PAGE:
Following the study, OPITO confirmed that it would create an Energy Skills Passport. According to OPITO, the passport, which will be available “from Autumn 2023”, will enable offshore workers to view “their completed Technical Qualifications and Training, Safety and Survival Training and Specialist Response Training”. OPITO also told Gas Outlook that the passport, which offshore workers will be able to access both electronically and in paper form, “will also show which qualifications are recognised across energy sectors for specific roles.”

But, Rosemary Harris, a North Sea Just Transition Campaigner for Platform, says that “a failure” by training standards bodies, including OPITO and GWO, to sign a memorandum of understanding has raised questions as to “whether the passport will actually help offshore workers move into the renewable sector.”

GWO confirmed that it “was not part of the conception of the so-called skills passport,” but “was later invited to collaborate with OPITO and its project team in 2022.”

In an email, Jakob Lau Holst, GWO’s CEO, told Gas Outlook that during the process, GWO had “been able to test the project team’s assumptions.” He also confirmed that GWO “had provided them (OPITO) with a better understanding about the wind industry training matrix, captured in GWO’s Entry Level Framework.”

However Holst said that several important questions remain. GWO members are “still unclear” as to the scale, scope and nature of the challenges that the passport intends to solve, he noted, adding: “Because of this we are not committed to any solution yet.”

When asked to comment, OPITO said in an email that “there is an intent to achieve cross-industry recognition for qualifications and training where possible. It confirmed that it “is in the process of working collaboratively with GWO, and others, on a mutual recognition agreement to create a more aligned qualification framework”. It also stated “in areas where this is not possible, the respective awarding bodies will work collaboratively on potential solutions.”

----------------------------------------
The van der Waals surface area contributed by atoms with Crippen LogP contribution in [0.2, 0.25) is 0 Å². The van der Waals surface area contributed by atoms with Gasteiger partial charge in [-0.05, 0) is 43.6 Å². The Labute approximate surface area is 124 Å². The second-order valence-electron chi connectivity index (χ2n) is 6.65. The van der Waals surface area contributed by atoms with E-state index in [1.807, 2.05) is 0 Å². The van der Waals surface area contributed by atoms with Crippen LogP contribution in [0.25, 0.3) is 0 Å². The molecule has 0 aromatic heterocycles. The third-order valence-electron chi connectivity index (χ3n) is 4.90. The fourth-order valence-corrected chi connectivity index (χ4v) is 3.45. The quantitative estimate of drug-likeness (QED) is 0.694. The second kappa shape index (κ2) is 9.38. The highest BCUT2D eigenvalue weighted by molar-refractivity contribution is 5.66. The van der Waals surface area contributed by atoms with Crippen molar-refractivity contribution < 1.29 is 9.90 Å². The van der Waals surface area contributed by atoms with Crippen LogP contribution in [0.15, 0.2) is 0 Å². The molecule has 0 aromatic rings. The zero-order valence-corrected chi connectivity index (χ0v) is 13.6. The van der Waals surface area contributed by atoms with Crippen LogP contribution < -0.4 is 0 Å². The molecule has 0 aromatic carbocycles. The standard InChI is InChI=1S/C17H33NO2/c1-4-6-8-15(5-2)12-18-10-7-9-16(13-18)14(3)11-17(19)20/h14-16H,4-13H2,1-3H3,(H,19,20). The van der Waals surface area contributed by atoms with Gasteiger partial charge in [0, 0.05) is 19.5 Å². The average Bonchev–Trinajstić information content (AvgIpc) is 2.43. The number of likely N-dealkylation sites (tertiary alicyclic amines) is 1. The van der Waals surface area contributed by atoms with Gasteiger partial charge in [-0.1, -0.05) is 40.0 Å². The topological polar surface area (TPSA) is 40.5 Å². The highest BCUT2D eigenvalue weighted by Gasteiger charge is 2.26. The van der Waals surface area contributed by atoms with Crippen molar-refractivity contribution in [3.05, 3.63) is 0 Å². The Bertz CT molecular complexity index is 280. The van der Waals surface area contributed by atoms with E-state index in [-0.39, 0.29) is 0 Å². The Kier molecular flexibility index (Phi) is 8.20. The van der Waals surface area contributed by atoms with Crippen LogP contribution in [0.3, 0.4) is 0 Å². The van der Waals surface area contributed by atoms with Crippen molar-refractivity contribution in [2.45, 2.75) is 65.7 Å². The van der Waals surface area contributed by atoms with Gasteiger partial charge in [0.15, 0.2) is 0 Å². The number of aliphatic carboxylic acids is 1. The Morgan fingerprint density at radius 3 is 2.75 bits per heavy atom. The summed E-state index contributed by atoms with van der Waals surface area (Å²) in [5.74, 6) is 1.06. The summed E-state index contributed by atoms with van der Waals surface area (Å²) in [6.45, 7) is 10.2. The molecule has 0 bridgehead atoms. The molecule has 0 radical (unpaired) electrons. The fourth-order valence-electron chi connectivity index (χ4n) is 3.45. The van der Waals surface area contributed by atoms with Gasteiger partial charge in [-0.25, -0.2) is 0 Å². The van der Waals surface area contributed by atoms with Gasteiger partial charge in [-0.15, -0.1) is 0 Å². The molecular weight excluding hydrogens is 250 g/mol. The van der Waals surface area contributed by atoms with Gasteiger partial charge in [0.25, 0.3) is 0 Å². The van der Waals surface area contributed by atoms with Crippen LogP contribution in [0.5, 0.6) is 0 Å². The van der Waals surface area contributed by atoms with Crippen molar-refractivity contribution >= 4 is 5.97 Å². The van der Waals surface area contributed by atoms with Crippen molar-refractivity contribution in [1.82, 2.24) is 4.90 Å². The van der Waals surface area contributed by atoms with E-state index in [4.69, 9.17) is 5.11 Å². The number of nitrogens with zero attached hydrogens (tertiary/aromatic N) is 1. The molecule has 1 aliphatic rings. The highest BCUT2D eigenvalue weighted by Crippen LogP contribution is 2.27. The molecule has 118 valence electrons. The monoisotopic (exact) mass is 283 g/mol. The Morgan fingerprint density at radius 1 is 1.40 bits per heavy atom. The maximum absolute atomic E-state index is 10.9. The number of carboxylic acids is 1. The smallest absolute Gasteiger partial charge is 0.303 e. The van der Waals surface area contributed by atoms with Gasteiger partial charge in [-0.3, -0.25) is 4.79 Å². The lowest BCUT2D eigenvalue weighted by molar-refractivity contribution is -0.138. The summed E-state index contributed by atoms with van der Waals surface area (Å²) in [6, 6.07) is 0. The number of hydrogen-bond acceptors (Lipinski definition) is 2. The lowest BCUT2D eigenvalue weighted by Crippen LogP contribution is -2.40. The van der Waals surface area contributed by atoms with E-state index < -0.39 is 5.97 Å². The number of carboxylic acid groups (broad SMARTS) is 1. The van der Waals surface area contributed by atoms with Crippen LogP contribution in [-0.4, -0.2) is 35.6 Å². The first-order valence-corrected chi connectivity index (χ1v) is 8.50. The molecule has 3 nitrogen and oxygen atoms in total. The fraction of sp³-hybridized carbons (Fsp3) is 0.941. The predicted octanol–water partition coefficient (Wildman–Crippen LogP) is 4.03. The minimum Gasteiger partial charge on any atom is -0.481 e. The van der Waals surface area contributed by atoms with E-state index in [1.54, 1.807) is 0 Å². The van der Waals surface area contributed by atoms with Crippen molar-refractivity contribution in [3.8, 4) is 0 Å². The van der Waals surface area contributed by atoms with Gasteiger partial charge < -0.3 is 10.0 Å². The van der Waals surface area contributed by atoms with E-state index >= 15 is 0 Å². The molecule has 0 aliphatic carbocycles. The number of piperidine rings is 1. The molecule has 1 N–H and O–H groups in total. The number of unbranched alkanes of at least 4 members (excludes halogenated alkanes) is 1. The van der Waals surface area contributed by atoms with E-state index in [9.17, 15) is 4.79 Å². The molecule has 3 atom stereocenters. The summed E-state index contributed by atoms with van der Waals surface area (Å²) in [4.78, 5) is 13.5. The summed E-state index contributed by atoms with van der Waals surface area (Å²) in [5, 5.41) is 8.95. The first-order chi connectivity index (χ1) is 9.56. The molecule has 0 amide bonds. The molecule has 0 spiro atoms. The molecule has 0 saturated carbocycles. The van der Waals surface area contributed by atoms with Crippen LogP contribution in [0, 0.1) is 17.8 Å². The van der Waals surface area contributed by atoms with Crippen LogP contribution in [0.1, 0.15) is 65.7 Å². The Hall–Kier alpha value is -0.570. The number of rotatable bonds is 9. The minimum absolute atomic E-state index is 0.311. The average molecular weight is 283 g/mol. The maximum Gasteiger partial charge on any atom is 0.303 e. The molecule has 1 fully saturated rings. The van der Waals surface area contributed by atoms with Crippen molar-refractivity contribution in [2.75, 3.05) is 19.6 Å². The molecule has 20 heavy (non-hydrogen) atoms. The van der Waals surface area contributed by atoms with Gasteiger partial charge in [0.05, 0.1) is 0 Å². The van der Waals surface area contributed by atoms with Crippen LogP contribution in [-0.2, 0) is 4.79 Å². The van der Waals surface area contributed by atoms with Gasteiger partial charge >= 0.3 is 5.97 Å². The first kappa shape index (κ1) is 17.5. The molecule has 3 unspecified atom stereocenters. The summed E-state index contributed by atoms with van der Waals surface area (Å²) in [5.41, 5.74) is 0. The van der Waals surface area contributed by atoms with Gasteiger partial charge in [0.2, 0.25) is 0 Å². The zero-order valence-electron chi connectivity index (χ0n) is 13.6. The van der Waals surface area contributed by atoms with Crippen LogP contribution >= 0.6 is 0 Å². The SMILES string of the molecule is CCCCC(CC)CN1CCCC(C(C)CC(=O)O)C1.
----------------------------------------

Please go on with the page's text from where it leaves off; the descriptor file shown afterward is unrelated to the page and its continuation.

Equipping offshore workers for the future

But Platform’s Rosemary Harris says the fact that there has been no agreement between training bodies is hampering offshore worker’s ability to be part of the green energy revolution.

And so what does she think needs to happen to ensure that offshore fossil fuel works are part of the green energy transition? She says, “In the short term, OPITO, GWO and the other training bodies need to come together and decide what is in the best interests of the workers and will help build a strong renewables sector in the North Sea. In the longer term, there needs to be some sort of re-training guarantee for oil and gas workers who want to work in renewables, with grants made available to enable them to find a job that compliments their skill-set.”

Harris, who previously worked as a political campaigner for Friends of the Earth, also thinks that the UK energy training sector needs to be better regulated.

She says, “Apart from the Health and Safety Executive, the training sector is a bit of a free for all. It needs the Department for Business, Energy and Industrial Strategy in Westminster and a Green Skills Minister in Scotland to outline what it is they expect from the training bodies. They should create a robust regulatory framework which clearly outlines their duties and responsibilities. That simply doesn’t exist at present.”

With GWO forecasting that jobs in wind power will increase by 33 percent increase in the next four years, and OPITO predicting that offshore energy jobs will grow by more than 211,000 by 2030, it is imperative than Britain has, in the words of OPITO CEO, John McDonald, “a diverse, agile and adaptable” workforce. MacDonald says such a workforce must possess “the skills we need in oil and gas, offshore wind, carbon capture and storage, and hydrogen.”

“If we do nothing to help the transition,” concludes Rosemary Harris, “not only will vast swathes of oil and gas workers leave the sector entirely, we could see huge pockets of north-east Scotland facing economic hardship just as mining towns did in the 1980s. To repeat the mistakes of the past would jeopardise the futures of locally affected communities and would undermine the entire concept of a Just Transition.”